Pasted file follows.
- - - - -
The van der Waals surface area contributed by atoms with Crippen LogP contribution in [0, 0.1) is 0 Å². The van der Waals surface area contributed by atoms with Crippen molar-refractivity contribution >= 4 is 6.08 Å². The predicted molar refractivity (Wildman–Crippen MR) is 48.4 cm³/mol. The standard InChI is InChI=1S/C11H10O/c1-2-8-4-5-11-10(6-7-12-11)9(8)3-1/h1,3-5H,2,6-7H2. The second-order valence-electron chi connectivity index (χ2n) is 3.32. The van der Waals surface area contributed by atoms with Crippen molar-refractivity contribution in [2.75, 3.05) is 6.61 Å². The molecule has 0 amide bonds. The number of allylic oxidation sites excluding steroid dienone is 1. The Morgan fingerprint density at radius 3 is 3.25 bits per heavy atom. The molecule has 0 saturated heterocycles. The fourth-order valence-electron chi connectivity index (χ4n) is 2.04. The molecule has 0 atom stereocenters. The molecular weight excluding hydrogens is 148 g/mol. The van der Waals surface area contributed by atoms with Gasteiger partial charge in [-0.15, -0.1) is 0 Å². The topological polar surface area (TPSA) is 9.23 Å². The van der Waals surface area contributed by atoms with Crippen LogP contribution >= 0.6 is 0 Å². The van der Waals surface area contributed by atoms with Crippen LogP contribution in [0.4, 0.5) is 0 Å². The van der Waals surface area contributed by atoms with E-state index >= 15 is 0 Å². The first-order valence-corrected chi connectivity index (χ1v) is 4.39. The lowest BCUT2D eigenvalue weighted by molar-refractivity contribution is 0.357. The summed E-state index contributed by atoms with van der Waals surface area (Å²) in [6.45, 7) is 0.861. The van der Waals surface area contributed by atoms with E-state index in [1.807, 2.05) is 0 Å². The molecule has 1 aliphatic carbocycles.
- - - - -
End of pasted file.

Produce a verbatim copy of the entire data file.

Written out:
The van der Waals surface area contributed by atoms with Crippen LogP contribution in [0, 0.1) is 0 Å². The van der Waals surface area contributed by atoms with Crippen molar-refractivity contribution >= 4 is 6.08 Å². The predicted molar refractivity (Wildman–Crippen MR) is 48.4 cm³/mol. The standard InChI is InChI=1S/C11H10O/c1-2-8-4-5-11-10(6-7-12-11)9(8)3-1/h1,3-5H,2,6-7H2. The second-order valence-electron chi connectivity index (χ2n) is 3.32. The van der Waals surface area contributed by atoms with Crippen molar-refractivity contribution in [2.75, 3.05) is 6.61 Å². The molecule has 0 amide bonds. The number of allylic oxidation sites excluding steroid dienone is 1. The Morgan fingerprint density at radius 3 is 3.25 bits per heavy atom. The molecule has 0 saturated heterocycles. The fourth-order valence-electron chi connectivity index (χ4n) is 2.04. The molecule has 0 atom stereocenters. The molecular weight excluding hydrogens is 148 g/mol. The van der Waals surface area contributed by atoms with Gasteiger partial charge in [-0.15, -0.1) is 0 Å². The topological polar surface area (TPSA) is 9.23 Å². The van der Waals surface area contributed by atoms with Crippen LogP contribution >= 0.6 is 0 Å². The van der Waals surface area contributed by atoms with Crippen LogP contribution in [0.4, 0.5) is 0 Å². The van der Waals surface area contributed by atoms with E-state index >= 15 is 0 Å². The first-order valence-corrected chi connectivity index (χ1v) is 4.39. The lowest BCUT2D eigenvalue weighted by molar-refractivity contribution is 0.357. The summed E-state index contributed by atoms with van der Waals surface area (Å²) in [6.45, 7) is 0.861. The van der Waals surface area contributed by atoms with E-state index in [1.807, 2.05) is 0 Å². The molecule has 1 aliphatic carbocycles.